By Barbara Delinsky
Hugh Clarke is from a very prominent New England family. He can trace his fathers family all the way back to the Mayflower. They have "impeccable" credentials, including skin colour (although that is never mentioned in polite conversation).
Dana Joseph Clark grew up an orphan, raised by her grandmother. Her mother died when Dana was five. Her father is unknown, except for a name and an old college photograph.
When Dana and Hugh's first child Elizabeth is born, she has the distinct look of the African American. Her skin is tanned, and her black hair is tight and curly.
Hugh doesn't know quite what to think except that maybe Dana's unknown father has some African American blood. Hugh's family immediately assumes that Dana had an affair with an African American man. And Hugh makes things worse by asking Dana for a paternity test to prove that the child is his. The paternity test is positive.
Dana starts questioning Hugh's love for her and baby Lizzie. So Dana decides to track her father down. Using her mothers old letters in the attic that Grandma could not throw away, Dana finds out her father address, and she and Hugh pay him a surprise visit.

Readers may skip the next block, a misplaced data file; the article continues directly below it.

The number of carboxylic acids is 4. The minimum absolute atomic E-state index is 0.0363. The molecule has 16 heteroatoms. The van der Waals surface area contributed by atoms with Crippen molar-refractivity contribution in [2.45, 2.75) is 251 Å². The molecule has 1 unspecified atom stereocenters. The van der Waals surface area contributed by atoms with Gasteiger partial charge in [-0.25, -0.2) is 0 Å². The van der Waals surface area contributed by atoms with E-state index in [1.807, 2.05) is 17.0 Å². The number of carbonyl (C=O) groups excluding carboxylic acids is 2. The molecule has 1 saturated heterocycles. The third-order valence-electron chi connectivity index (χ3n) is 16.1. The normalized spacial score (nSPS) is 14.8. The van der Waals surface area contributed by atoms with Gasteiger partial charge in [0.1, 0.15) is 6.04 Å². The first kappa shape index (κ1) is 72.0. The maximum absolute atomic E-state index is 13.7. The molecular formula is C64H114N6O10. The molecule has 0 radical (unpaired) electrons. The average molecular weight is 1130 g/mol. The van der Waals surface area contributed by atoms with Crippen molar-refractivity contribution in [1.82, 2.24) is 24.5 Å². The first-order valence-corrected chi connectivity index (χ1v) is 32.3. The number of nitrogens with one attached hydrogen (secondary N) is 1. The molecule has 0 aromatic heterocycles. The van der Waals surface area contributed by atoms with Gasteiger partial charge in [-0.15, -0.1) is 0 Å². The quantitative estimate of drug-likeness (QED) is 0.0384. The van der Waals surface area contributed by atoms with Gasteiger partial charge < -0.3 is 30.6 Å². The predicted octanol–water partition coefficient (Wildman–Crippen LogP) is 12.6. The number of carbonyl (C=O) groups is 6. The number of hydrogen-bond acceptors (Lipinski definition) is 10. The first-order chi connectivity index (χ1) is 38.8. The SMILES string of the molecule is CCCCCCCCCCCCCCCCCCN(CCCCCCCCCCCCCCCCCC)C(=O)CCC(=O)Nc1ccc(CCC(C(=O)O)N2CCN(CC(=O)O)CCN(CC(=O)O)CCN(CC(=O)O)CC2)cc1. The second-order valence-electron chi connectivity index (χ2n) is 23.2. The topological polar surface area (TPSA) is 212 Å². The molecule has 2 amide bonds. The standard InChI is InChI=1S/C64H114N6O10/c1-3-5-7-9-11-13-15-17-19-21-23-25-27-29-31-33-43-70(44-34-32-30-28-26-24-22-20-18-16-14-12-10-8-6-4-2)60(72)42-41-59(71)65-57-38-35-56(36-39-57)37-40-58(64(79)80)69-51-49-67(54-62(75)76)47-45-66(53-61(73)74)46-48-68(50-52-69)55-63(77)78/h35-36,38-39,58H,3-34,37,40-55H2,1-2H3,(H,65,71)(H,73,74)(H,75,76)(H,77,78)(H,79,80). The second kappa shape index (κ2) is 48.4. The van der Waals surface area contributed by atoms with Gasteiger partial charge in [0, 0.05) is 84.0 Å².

Back home, the pediatrician calls and ask for an appointment with Dana and Hugh. The routine tests done in the hospital when Lizzie was born indicates that she has the sickle cell trait. Only 1 in 12 African Americans carry the gene. The pediatrician has Dana and Hugh both tested. The results turn both their worlds upside down.
I read this book because I love genealogy, and am interested in genetics. I was curious to know how such a story might be done. I did enjoy the story, It certainly took me on an emotional roller coaster with the accusations against Dana.
If you have known one life style all your life, how would you react if it was changed suddenly? Perhaps you discover new siblings you didnt know about. Or maybe it turns out that your grandmother wasn't really your grandmother. How would you react?
This story is about those sort of reactions.